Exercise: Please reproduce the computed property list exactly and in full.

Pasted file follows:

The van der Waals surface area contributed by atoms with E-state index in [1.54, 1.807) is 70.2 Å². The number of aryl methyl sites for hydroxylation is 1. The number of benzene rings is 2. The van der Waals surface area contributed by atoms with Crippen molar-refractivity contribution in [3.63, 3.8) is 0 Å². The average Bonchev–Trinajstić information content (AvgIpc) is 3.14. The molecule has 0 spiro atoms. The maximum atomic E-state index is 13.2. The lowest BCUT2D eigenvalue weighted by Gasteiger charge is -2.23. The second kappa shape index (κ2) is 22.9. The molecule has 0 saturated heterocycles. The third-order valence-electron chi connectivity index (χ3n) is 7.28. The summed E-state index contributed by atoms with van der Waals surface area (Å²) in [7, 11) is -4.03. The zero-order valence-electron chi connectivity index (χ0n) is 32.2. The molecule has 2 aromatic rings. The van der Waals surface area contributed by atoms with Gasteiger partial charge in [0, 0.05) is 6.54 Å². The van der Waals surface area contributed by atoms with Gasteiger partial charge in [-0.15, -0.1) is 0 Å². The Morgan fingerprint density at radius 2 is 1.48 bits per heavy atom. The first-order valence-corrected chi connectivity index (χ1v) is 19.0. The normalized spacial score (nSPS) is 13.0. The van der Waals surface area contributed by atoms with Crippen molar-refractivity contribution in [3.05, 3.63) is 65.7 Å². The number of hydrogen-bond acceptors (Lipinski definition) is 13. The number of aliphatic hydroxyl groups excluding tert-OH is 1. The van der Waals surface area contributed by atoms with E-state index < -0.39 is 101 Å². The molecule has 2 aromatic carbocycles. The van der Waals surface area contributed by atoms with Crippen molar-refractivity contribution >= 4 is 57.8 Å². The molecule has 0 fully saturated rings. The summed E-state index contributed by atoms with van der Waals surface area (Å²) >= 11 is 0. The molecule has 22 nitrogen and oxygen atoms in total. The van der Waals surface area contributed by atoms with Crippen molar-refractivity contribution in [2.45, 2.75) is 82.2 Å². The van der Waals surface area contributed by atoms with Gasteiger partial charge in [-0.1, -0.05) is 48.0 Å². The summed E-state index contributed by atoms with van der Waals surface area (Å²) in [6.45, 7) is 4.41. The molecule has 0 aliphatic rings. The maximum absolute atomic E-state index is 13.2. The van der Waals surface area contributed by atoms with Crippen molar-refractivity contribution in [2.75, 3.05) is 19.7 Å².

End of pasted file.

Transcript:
The van der Waals surface area contributed by atoms with E-state index in [1.54, 1.807) is 70.2 Å². The number of aryl methyl sites for hydroxylation is 1. The number of benzene rings is 2. The van der Waals surface area contributed by atoms with Crippen molar-refractivity contribution in [3.63, 3.8) is 0 Å². The average Bonchev–Trinajstić information content (AvgIpc) is 3.14. The molecule has 0 spiro atoms. The maximum atomic E-state index is 13.2. The lowest BCUT2D eigenvalue weighted by Gasteiger charge is -2.23. The second kappa shape index (κ2) is 22.9. The molecule has 0 saturated heterocycles. The third-order valence-electron chi connectivity index (χ3n) is 7.28. The summed E-state index contributed by atoms with van der Waals surface area (Å²) in [7, 11) is -4.03. The zero-order valence-electron chi connectivity index (χ0n) is 32.2. The molecule has 2 aromatic rings. The van der Waals surface area contributed by atoms with Gasteiger partial charge in [0, 0.05) is 6.54 Å². The van der Waals surface area contributed by atoms with Gasteiger partial charge in [-0.15, -0.1) is 0 Å². The Morgan fingerprint density at radius 2 is 1.48 bits per heavy atom. The first-order valence-corrected chi connectivity index (χ1v) is 19.0. The normalized spacial score (nSPS) is 13.0. The van der Waals surface area contributed by atoms with Crippen molar-refractivity contribution in [3.05, 3.63) is 65.7 Å². The number of hydrogen-bond acceptors (Lipinski definition) is 13. The number of aliphatic hydroxyl groups excluding tert-OH is 1. The van der Waals surface area contributed by atoms with E-state index < -0.39 is 101 Å². The molecule has 2 aromatic carbocycles. The van der Waals surface area contributed by atoms with Crippen molar-refractivity contribution >= 4 is 57.8 Å². The molecule has 0 fully saturated rings. The summed E-state index contributed by atoms with van der Waals surface area (Å²) >= 11 is 0. The molecule has 22 nitrogen and oxygen atoms in total. The van der Waals surface area contributed by atoms with Crippen molar-refractivity contribution in [2.45, 2.75) is 82.2 Å². The van der Waals surface area contributed by atoms with Gasteiger partial charge in [-0.1, -0.05) is 48.0 Å². The summed E-state index contributed by atoms with van der Waals surface area (Å²) in [6.45, 7) is 4.41. The molecule has 0 aliphatic rings. The maximum absolute atomic E-state index is 13.2. The van der Waals surface area contributed by atoms with Crippen molar-refractivity contribution in [2.75, 3.05) is 19.7 Å².